Paired anterior invaginations have been documented in the development of many hoplonemerteans and palaeonemerteans, but their function and fate are uncertain [see the discussion in 12, 13]. Maslakova and von Döhren  showed that a pair of anterior invaginations in the hoplonemertean Paranemertes peregrina gave rise to cerebral organs, but this was not observed in P. californiensis . In other species of hoplonemerteans and palaeonemerteans, various authors hypothesized, but did not show definitively, that various anterior invaginations may be rudiments of various other structures, including the nervous system, cerebral organs, frontal organ, apical organ, proboscis, or the rhynchodeum [9, 15, 22–25]. We find that Six3/6, a broadly conserved gene involved in anterior neural ectoderm specification in bilaterians , is expressed in both the cephalic discs of M. alaskensis and near the anterior invaginations of P. californiensis. This suggests that the anterior invaginations of P. californiensis and, possibly, of some other hoplonemerteans and even palaeonemerteans may be homologous to pilidial cephalic discs, as was first hypothesized by Hiebert et al.  (see Fig. 6). Anti-serotonin antibody labeling suggests that the anterior invaginations of P. californiensis are associated with serotonergic neurons and may be involved in the sensory function of the larva, or the development of the adult serotonergic nervous system, or both. This supports the idea that the anterior invaginations contribute to the head region of the hoplonemertean juvenile, similar to the role of the cephalic imaginal discs in pilidiophorans, which give rise to the head of the juvenile inside of the pilidium. Six3/6 expression is also observed in some cells located near the rim of the apical organ of the pilidium (Fig. 6c). No expression was observed in the apical organ of P. californiensis at the invagination stage, but Six3/6 is expressed near the apical organ at the rudiment stage (Fig. 6b). It is parsimonious to assume that the apical plate of pilidiophorans and hoplonemerteans is homologous (since it is present in larvae of all extant nemertean taxa and was likely present in the most recent common ancestor of all nemerteans). The apical plate of the pilidium is destroyed during metamorphosis and does not participate in the formation of the adult. Similarly, the apical plate in hoplonemerteans is gradually remodeled during transition to the juvenile life (adults have no apical plate). In P. californiensis, the expression exists in two broad lateral domains at the invagination stage in regions that appear to persist through to juvenile stages, which is more similar to the cephalic-disc expression in the pilidium than the apical organ expression. Thus, we are fairly certain that the appropriate comparisons should be: first, between the expression in the apical plates of both species; and second, between the expression in the anterior invaginations in the hoplonemertean development and the cephalic discs in the pilidium.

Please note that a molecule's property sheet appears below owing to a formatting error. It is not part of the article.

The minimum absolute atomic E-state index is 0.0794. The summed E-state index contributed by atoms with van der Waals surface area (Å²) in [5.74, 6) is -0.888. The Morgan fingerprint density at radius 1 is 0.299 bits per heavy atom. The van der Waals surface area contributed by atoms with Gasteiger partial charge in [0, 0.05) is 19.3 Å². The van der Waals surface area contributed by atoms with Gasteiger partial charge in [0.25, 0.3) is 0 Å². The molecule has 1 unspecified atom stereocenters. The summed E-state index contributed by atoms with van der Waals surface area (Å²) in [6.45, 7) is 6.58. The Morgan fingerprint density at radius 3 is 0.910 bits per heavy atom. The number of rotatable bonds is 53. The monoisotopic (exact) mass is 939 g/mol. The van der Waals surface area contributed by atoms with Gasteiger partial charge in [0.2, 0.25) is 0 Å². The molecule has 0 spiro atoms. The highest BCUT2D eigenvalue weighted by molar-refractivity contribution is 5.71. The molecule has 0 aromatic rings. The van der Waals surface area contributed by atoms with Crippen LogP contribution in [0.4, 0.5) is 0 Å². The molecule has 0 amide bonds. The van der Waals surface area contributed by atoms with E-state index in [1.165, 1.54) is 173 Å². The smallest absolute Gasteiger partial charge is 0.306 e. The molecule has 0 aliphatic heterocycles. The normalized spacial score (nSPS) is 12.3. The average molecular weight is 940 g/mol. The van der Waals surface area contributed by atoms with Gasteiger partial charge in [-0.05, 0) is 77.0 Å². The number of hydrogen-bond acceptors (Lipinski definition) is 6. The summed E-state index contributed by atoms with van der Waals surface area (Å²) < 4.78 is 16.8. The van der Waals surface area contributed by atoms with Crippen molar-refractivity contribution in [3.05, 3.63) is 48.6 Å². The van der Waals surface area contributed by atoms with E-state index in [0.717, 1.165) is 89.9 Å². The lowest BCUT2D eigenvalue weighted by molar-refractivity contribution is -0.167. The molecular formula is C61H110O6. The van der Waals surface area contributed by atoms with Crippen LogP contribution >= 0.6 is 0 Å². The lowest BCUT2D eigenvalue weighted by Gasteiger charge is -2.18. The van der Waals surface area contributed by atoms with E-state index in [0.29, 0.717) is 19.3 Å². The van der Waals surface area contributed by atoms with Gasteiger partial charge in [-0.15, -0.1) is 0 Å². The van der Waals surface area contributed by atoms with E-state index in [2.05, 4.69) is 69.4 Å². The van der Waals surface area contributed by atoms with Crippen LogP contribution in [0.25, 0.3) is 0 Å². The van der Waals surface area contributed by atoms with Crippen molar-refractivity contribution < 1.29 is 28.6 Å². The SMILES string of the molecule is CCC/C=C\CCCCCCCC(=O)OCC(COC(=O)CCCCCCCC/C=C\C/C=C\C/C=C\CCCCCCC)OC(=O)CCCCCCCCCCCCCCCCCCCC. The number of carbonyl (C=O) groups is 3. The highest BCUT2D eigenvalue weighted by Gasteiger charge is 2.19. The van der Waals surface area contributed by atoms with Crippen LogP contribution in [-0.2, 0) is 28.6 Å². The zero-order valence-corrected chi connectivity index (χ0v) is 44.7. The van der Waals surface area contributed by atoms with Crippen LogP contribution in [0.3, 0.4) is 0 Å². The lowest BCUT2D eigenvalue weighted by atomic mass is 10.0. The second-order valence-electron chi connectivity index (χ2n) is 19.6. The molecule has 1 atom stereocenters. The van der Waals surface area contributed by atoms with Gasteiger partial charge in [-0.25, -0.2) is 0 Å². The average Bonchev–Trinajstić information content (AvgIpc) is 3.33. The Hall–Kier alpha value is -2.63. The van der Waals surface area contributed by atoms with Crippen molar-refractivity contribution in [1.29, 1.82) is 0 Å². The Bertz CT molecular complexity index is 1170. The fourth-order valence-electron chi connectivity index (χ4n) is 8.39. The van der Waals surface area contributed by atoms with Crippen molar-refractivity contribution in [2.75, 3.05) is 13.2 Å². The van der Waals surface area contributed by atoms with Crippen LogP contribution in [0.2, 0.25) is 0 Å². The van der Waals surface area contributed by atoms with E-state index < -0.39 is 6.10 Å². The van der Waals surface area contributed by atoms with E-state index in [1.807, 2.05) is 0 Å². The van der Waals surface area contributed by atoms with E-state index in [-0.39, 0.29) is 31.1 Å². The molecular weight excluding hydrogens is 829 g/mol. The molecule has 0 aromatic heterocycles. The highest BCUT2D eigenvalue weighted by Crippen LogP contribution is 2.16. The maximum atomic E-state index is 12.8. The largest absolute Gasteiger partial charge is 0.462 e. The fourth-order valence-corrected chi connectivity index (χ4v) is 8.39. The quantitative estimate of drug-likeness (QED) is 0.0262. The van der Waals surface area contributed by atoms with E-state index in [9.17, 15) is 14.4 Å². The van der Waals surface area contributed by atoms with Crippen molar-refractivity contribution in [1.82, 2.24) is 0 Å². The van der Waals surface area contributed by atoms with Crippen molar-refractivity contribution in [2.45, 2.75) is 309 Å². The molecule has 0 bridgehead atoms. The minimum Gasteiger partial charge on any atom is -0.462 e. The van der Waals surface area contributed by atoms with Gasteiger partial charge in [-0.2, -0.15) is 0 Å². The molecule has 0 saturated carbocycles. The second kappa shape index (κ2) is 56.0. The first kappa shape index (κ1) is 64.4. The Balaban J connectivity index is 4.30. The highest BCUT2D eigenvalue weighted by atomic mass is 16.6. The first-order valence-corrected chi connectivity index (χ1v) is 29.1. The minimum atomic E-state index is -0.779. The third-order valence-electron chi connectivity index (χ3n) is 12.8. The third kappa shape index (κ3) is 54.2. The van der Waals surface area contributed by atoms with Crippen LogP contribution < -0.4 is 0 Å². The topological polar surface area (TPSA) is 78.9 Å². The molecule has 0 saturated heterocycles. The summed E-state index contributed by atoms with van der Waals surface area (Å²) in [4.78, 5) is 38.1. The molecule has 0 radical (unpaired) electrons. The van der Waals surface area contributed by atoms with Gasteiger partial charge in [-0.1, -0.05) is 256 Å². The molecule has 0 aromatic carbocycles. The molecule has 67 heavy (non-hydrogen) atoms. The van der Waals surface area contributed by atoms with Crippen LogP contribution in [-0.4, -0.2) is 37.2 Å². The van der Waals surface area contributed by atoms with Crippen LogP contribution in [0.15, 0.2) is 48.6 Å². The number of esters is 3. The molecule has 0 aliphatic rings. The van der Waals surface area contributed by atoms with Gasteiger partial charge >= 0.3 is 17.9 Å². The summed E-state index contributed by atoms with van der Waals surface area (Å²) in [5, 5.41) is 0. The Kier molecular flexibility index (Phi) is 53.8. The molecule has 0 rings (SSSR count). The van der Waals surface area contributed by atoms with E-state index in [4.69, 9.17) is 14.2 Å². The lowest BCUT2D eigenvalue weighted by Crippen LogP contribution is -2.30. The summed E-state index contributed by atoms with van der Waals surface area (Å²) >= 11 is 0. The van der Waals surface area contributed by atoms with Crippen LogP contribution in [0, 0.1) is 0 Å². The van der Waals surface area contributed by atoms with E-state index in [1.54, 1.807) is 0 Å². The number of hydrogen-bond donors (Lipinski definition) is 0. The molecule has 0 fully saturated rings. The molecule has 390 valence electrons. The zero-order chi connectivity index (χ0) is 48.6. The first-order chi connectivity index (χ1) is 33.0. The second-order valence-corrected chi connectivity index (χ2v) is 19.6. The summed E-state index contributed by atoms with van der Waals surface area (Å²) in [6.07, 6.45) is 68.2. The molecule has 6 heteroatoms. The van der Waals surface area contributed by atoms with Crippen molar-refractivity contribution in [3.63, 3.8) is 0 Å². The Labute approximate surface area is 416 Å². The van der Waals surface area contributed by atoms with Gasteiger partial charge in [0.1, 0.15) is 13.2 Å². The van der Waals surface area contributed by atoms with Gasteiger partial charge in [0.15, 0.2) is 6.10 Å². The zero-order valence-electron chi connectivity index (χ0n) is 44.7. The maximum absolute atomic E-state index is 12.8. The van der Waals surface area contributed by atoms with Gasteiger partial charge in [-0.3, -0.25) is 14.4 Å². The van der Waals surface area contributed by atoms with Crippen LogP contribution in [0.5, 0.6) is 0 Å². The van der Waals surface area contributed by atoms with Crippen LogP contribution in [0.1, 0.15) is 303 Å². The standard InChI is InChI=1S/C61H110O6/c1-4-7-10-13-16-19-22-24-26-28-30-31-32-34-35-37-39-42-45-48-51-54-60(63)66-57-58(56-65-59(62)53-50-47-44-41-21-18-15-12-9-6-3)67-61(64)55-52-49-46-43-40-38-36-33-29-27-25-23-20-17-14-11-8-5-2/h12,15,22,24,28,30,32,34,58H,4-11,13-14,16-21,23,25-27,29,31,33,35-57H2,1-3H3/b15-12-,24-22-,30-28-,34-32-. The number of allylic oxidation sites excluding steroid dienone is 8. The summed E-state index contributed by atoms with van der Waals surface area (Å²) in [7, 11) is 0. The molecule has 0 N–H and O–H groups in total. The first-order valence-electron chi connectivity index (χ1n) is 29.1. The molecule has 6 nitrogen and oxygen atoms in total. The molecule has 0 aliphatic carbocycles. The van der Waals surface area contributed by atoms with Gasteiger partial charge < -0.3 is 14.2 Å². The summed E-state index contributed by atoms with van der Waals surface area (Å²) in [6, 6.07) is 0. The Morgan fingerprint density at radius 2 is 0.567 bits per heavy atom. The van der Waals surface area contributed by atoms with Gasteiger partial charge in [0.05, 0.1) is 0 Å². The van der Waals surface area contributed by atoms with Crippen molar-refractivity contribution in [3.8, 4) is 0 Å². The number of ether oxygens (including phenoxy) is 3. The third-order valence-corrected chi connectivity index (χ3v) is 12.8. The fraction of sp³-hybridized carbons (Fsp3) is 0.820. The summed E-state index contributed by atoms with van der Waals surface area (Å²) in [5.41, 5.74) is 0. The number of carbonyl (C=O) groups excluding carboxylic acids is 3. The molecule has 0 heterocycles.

Developmental homology between pilidial imaginal discs and invaginations of the decidula larva is also supported by the patterns of cell division. Anti-phospho-histone antibody labeling shows that the two pairs of invaginations in the hoplonemertean larva contain many dividing cells. Thus, hoplonemertean larval invaginations are sites of cell proliferation, much like the axils and the imaginal discs in the pilidium . One might speculate that it may be functionally advantageous to tuck away the growth zones into some sort of invaginated rudiment(s) of a swimming larva. The decidula’s epidermis comprises multiciliated cells, which cannot divide [see discussion in 27]. If proliferative zones which consist of non-ciliated or monociliated cells were left on the surface, they would disrupt the pattern of ciliation and thus might affect larval swimming.
The finding that pilidial imaginal discs have a likely homolog in the hoplonemerteans has important implications for the origins of the pilidium. These results suggest that invaginated rudiments of some sort were likely present in the hoplonemertean–pilidiophoran ancestor. We suggest that the decidula’s invaginations may be more representative of the ancestral condition than the pilidial imaginal discs, because the presence of the imaginal discs in the ancestral larva would require a severe reduction of pilidial features within the Hoplonemertea. Supporting this case is the fact that the typical planktotrophic pilidium appears to have been lost several times in pilidiophoran evolution, being replaced with highly reduced lecithotrophic forms [11, and references therein]. All studied secondarily reduced pilidia retain imaginal discs and catastrophic metamorphosis [28–30]. If the hoplonemertean–pilidiophoran ancestor was more pilidium-like, we would expect that more prominent imaginal discs and metamorphosis would be present in the extant hoplonemerteans.
Hox, Cdx, and Six3/6 gene expression as well as cell proliferation patterns support the homology between pilidial imaginal discs and hoplonemertean larval invaginations (Fig. 7). This suggests that the common ancestor of pilidiophorans and hoplonemerteans likely developed tucked-away juvenile rudiments of some sort. Invaginated rudiments in the hoplonemertean–pilidiophoran ancestor may represent the precursors to imaginal discs in the pilidium.
LSH: data collection and analysis, figure preparation, manuscript writing, critical revision, and final approval of the manuscript. SAM: conception and design, manuscript writing, critical revision, financial support, and final approval of the manuscript. All authors read and approved the final manuscript.
This work was supported by the National Science Foundation Graduate Research Fellowship DGE-0829517 to LSH and NSF Grant IOS-1120537 to SAM.
Compliance with ethical guidelines
Competing interests The authors declare that they have no competing interests.